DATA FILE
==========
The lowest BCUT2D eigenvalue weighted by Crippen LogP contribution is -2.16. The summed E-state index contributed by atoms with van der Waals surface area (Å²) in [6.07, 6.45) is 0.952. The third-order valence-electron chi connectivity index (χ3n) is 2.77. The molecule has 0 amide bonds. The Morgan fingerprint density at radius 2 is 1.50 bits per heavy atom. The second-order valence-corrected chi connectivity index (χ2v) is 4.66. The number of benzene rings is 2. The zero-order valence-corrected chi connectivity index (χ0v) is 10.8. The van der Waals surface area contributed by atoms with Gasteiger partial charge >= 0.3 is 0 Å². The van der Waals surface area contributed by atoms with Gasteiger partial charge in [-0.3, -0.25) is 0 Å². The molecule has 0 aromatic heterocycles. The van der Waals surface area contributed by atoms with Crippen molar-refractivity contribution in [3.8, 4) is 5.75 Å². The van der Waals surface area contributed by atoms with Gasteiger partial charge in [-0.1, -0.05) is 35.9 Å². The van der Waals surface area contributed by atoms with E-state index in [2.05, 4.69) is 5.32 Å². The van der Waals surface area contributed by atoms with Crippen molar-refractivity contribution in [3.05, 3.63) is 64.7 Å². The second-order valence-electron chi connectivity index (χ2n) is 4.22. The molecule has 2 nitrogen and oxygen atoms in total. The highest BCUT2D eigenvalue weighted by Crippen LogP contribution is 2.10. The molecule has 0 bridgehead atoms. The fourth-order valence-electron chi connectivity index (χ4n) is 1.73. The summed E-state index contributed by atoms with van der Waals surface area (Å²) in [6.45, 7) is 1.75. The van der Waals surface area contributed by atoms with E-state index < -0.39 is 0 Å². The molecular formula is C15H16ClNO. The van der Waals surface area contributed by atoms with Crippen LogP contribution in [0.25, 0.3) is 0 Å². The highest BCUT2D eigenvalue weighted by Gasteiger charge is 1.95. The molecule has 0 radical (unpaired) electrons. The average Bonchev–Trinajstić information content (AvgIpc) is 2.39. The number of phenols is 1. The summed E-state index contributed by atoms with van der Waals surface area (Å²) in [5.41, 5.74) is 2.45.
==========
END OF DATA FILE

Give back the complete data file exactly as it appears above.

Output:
The lowest BCUT2D eigenvalue weighted by Crippen LogP contribution is -2.16. The summed E-state index contributed by atoms with van der Waals surface area (Å²) in [6.07, 6.45) is 0.952. The third-order valence-electron chi connectivity index (χ3n) is 2.77. The molecule has 0 amide bonds. The Morgan fingerprint density at radius 2 is 1.50 bits per heavy atom. The second-order valence-corrected chi connectivity index (χ2v) is 4.66. The number of benzene rings is 2. The zero-order valence-corrected chi connectivity index (χ0v) is 10.8. The van der Waals surface area contributed by atoms with Gasteiger partial charge >= 0.3 is 0 Å². The van der Waals surface area contributed by atoms with Gasteiger partial charge in [-0.3, -0.25) is 0 Å². The molecule has 0 aromatic heterocycles. The van der Waals surface area contributed by atoms with Crippen molar-refractivity contribution in [3.8, 4) is 5.75 Å². The van der Waals surface area contributed by atoms with Gasteiger partial charge in [-0.1, -0.05) is 35.9 Å². The van der Waals surface area contributed by atoms with E-state index in [2.05, 4.69) is 5.32 Å². The van der Waals surface area contributed by atoms with Crippen molar-refractivity contribution in [3.05, 3.63) is 64.7 Å². The second-order valence-electron chi connectivity index (χ2n) is 4.22. The molecule has 2 nitrogen and oxygen atoms in total. The highest BCUT2D eigenvalue weighted by Crippen LogP contribution is 2.10. The molecule has 0 bridgehead atoms. The fourth-order valence-electron chi connectivity index (χ4n) is 1.73. The summed E-state index contributed by atoms with van der Waals surface area (Å²) in [6.45, 7) is 1.75. The van der Waals surface area contributed by atoms with E-state index < -0.39 is 0 Å². The molecular formula is C15H16ClNO. The van der Waals surface area contributed by atoms with Crippen LogP contribution in [0.25, 0.3) is 0 Å². The highest BCUT2D eigenvalue weighted by Gasteiger charge is 1.95. The molecule has 0 radical (unpaired) electrons. The average Bonchev–Trinajstić information content (AvgIpc) is 2.39. The number of phenols is 1. The summed E-state index contributed by atoms with van der Waals surface area (Å²) in [5.41, 5.74) is 2.45.